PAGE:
The Hidden Dangers of the House Fly

The Hidden Dangers of the House Fly

The common house fly is even more common than you might think. If you’ve ever seen a fly indoors, there’s a better than 90% chance that it was a house fly. It’s one of the most common insects in the world. The latin name for this fly is Musca Domestica, and while that might seem like a lot of detail, it’s necessary for us to be specific about the type of fly we’re talking about.

That’s because there are other flies that look very similar and could be easily mistaken for a common house fly. While these little insects are annoying and persistent, they don’t present the kind of risk to you and your family’s health as the common house fly. That’s right, the house fly may look harmless, but the insect is known to spread over 100 different types of diseases and they are developing strong resistances to common pesticides.

A Hidden Health Risk

I learned a great deal about insect-related illnesses during my Army medical training at Fort Sam Houston in Texas. It was there that I realized how incredibly dangerous these tiny creatures are to our health. They aren’t venomous, or poisonous, or even trying to harm us. They are merely carriers of diseases and bacteria.

Our food is so attractive to them they simply cannot resist. After a long day of filthy fly-related activities like eating feces, decaying carcasses, and drinking from stagnant waters, the house fly is loaded with bacteria, viruses, and protozoa.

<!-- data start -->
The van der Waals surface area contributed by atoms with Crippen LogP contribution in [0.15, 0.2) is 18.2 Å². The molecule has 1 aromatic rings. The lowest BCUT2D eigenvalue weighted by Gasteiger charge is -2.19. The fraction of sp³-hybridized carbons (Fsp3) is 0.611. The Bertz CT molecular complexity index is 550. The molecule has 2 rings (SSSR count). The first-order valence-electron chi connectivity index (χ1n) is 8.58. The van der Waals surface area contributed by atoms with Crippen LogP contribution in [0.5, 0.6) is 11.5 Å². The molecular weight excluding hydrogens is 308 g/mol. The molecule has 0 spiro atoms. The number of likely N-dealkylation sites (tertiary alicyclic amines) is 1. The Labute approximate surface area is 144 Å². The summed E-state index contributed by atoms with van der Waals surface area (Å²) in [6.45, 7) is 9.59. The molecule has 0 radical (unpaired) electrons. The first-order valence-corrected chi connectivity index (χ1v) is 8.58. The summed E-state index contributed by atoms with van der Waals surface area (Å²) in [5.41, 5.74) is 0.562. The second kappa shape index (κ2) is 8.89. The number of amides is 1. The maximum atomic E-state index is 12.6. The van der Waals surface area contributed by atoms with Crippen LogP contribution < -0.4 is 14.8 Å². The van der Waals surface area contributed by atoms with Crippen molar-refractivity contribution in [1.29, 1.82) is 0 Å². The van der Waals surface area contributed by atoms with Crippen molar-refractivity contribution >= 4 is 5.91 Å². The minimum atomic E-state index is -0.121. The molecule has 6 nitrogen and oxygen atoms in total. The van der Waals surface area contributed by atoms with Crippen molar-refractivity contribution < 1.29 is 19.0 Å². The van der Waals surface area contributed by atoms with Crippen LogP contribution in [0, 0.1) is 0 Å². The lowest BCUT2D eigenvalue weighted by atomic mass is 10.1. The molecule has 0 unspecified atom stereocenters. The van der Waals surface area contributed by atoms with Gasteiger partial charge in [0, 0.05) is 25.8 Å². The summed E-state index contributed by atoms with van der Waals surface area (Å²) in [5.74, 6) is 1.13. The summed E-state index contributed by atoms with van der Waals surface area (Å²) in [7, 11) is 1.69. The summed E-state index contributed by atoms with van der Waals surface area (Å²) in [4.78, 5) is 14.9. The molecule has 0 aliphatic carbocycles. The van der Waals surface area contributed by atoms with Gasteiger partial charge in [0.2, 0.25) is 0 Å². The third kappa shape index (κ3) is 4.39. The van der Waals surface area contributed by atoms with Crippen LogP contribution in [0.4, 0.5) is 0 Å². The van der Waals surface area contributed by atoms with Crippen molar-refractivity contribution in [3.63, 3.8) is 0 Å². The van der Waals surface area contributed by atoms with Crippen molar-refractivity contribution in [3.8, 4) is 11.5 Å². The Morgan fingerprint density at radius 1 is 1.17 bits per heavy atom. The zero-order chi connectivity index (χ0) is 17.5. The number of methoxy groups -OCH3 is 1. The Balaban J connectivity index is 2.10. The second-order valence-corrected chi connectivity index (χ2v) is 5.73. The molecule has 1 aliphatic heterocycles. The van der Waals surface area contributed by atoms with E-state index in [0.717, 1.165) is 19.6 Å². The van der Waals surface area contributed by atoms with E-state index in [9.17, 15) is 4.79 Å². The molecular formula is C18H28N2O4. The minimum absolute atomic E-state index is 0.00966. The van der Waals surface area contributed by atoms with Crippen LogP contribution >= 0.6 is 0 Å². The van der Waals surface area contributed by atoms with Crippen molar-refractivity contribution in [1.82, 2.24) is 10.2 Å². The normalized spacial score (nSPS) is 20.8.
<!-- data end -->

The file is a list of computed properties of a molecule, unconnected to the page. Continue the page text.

If you’ve ever watched a fly closely when it lands, you can see it’s large tongue tasting the surface of whatever it sits upon. It does this everywhere it goes. Constantly checking the edibility of everything and simultaneously sharing all the microorganisms it has acquired.

With a medium to large sized military group, this becomes quite a problem when trying to maintain sanitary conditions around a latrine. If you’ve got a latrine trench 200 feet long dug for bathroom purposes and you’ve got a Company sized group (100-150 people) on the ground using that latrine around the clock, you will have a full trench in three days and several million flies breeding in it. Those flies will be landing on soldiers to drink their sweat or on their food before being swatted away. But by then the damage has been done. Microbiology takes its course and within hours there’s infections, dysentery, cholera, and your troops are finished before the fight even begins.

Your Ventura Pest Control Solution

You might be asking yourself how this applies to your suburban lifestyle when trying to find a Ventura pest control solution. Well, the same rules of microbiology apply at home, but instead of human waste, it’s pet waste house flies are tracking onto your potato salad during a BBQ.

Some tips for preventing and controlling these pests include:

  • Keeping trash can lids firmly closed
  • Covering your food when outside
  • Covering your garbage disposal when not in use
  • Making sure all windows and doors have screens that feature no holes or tears
  • Promptly picking up pet waste and washing away any residue with a hose

I also recommend avoiding store-bought traps that use strong attractants. These types of traps can inadvertently attract more flies into your home, making your fly problem even worse than before. If you run into problems or have a unique situation, contact our Ventura pest control experts at Spearhead Pest Control. We offer a variety of highly effective pest control solutions that might be right for you.

-Rudy Ayala
Owner,  Spearhead Pest Control

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